Claims Fraud: Insurance Agent, Public Adjuster, Auto Repair Shop Owner
The chief executive officer of a Taunton, Massachusetts insurance agency pleaded guilty to embezzlement charges in a scheme that stole $295,278 from local businesses, state Attorney General Maura Healey’s office said Friday.
David G. Pietro, 67, of Sandwich and his company, DPG-Miles Insurance Agency, entered guilty pleas for five felony counts of larceny by embezzlement in Bristol Superior Court. Judge Daniel O’Shea sentenced Pietro to two years of probation ordered him to perform 100 hours of community service and pay restitution to the victims. The amount has not yet been determined.
O’Shea also ordered Pietro’s company, DGP-Miles Insurance Agency, to surrender its insurance license, which effectively bars the company from continuing to operate, the Attorney General’s Office said.
Prosecutors say Pietro collected premiums but failed to remit the payments to the insurers, leaving clients without coverage. Most of the five victims were small businesses, the office said.
The embezzlement scheme resulted in several client companies having their commercial insurance policies cancelled.
The Louisiana Department of Insurance had suspended the license of a New Orleans public adjuster accused of fraudulently endorsing checks from insurance companies and keeping the money.
LDI’s Office of Insurance Fraud and Enforcement on July 22 issued a cease-and-desist order to Kade Austen Mitchell and his company Mitchell Adjusting International.
The Insurance Department said in a press release that Mitchell fraudulent endorsed checks totaling $150,000 from an insurance company and failed to remit the funds to the insured. On another occasion, Mitchell withheld a $117,441.43 insurance claim payment from a policyholder, the office said.
“Louisiana policyholders put great trust in the public adjusters they hire to handle their claims after a loss and deserve to have that trust honored,” stated Insurance Commissioner Jim Donelon. “This sort of behavior will not be tolerated in the Louisiana insurance market.”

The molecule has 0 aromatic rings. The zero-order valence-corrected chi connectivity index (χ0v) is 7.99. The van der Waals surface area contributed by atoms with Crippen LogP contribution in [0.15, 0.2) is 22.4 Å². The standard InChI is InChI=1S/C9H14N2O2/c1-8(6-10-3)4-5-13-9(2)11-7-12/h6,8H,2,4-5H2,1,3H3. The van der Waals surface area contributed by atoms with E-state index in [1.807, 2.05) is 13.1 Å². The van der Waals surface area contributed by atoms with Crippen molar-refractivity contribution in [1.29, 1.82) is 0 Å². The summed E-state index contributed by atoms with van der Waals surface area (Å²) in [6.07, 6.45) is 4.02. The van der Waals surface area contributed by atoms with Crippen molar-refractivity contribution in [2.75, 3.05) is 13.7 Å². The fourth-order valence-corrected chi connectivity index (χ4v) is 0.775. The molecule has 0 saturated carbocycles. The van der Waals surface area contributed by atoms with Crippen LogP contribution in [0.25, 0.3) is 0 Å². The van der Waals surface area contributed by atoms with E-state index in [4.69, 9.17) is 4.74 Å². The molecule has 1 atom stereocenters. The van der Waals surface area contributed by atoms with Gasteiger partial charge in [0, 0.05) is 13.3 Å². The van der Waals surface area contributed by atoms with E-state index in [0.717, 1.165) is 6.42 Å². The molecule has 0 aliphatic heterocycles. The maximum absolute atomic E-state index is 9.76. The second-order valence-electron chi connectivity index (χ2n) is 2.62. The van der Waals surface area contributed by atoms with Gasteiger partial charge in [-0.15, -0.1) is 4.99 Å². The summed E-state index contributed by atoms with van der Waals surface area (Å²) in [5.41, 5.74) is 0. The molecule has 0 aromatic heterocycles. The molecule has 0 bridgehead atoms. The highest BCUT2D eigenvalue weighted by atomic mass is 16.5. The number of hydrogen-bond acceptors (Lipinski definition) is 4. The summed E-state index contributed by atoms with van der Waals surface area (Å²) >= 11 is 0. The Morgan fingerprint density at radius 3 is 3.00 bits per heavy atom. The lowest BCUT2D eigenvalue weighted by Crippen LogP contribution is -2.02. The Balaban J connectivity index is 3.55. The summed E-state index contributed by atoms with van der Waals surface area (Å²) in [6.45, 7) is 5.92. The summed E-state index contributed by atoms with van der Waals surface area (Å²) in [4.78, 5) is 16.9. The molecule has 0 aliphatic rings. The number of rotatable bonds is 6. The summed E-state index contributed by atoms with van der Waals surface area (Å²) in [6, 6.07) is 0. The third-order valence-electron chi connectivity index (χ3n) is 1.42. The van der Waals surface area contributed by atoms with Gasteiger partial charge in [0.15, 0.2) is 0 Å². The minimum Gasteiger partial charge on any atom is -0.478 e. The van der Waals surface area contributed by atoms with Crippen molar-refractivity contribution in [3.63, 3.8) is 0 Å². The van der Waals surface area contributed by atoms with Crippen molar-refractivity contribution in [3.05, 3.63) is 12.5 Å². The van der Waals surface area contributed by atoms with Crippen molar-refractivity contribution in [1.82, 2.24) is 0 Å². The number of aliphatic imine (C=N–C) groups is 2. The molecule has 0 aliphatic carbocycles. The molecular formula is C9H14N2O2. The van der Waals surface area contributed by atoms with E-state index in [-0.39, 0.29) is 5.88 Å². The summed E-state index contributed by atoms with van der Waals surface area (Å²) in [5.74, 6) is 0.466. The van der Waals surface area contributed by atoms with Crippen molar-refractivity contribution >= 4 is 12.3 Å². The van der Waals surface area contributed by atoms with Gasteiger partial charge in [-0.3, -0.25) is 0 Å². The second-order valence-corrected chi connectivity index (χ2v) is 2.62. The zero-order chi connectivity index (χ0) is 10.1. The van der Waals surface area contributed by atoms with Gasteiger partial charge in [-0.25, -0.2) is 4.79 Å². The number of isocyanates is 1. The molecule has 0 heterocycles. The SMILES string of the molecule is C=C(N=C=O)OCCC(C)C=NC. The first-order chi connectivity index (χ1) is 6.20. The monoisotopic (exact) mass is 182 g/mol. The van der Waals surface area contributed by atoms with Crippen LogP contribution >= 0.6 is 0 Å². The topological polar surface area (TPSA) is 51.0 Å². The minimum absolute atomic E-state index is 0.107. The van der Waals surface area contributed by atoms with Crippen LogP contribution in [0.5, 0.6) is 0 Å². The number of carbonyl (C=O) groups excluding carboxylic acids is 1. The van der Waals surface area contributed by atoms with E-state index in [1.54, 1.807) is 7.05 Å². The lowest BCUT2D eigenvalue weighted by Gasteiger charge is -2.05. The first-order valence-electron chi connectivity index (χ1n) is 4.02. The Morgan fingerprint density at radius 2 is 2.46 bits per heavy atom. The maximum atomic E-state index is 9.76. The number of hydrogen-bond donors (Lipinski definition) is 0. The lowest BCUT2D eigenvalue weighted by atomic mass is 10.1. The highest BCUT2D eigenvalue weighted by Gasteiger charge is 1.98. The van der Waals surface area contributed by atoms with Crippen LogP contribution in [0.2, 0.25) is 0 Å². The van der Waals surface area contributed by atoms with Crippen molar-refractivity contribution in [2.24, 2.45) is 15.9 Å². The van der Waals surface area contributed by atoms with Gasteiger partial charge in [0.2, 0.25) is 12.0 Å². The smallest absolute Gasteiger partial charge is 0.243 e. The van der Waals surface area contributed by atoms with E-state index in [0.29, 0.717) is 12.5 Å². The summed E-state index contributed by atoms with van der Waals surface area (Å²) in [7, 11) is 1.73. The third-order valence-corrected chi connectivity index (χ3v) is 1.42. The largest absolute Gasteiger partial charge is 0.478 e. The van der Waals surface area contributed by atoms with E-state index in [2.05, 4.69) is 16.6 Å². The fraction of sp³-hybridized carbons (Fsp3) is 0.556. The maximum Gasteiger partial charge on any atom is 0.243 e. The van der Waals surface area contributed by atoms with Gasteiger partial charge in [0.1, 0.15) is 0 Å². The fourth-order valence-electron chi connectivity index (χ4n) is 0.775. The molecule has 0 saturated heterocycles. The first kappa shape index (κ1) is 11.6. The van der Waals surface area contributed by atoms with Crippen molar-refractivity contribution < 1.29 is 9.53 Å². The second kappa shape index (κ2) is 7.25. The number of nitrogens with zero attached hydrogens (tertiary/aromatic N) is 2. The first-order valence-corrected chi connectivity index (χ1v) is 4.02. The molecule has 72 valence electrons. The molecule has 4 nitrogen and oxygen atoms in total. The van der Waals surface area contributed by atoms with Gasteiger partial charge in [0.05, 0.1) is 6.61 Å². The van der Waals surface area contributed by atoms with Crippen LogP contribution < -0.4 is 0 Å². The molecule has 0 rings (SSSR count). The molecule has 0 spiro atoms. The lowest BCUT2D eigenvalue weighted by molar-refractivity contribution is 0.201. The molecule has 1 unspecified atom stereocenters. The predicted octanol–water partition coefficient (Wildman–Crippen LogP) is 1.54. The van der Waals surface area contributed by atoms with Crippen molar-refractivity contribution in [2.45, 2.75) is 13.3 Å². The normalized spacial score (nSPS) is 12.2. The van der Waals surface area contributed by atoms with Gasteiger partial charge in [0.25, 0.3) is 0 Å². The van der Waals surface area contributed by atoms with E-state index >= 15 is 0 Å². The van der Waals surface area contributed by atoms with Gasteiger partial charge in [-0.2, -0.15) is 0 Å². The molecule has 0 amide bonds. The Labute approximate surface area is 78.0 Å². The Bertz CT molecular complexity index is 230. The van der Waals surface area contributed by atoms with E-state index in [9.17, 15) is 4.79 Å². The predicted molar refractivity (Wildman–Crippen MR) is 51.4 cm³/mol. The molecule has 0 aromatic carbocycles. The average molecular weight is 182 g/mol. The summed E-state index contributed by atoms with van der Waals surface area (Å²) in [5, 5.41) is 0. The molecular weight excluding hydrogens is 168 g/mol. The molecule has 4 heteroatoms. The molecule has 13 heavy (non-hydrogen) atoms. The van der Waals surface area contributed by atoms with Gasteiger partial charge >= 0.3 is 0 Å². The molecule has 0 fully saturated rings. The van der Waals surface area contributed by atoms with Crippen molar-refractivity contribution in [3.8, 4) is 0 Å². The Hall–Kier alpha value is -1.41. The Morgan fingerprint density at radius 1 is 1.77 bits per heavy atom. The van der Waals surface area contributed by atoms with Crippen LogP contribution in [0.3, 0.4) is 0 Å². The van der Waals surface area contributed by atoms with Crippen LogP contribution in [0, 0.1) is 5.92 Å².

The department said Mitchell was licensed in Louisiana as a public adjuster on Dec. 10, 2020. The company’s website says it is headquartered in New Orleans and has an office in Clear Lake Shores, Texas.
The owner of an auto repair shop in Kennewick, Washington pleaded guilty to a felony after failing provide workers’ compensation insurance for his employees for the second time.
The state Department of Labor and Industries said Rodney Eugene Dietrich, 47, was sentenced to 30 days of electronic home monitoring by Benton-Franklin Superior Court Judge Norma Rodriguez.
The department said Dietrich employed two men at his shop, Rod’s Cars, from November 2017 to May 2019. He failed to provide workers’ compensation insurance as required by state law, the department said.
One employee was paid cash and another traded his labor for auto parts and other items, investigators say.
The department said Dietrich pleaded guilty to a misdemeanor charge for the same offense in October 2016. He was charged again with felony charge after two L&I investigators notice that employees were working at the shop, which was not insured at the time.
Dietrich opened the shop in 2004, but changed its name, business structure and business license three times after falling behind on workers’ compensation premium payments, the department says. He owes more than $40,000 in late premiums, interest and penalties. Dietrich also owes more than $2,200 in wages and penalties for failing to pay an employee in 2013, the department said.
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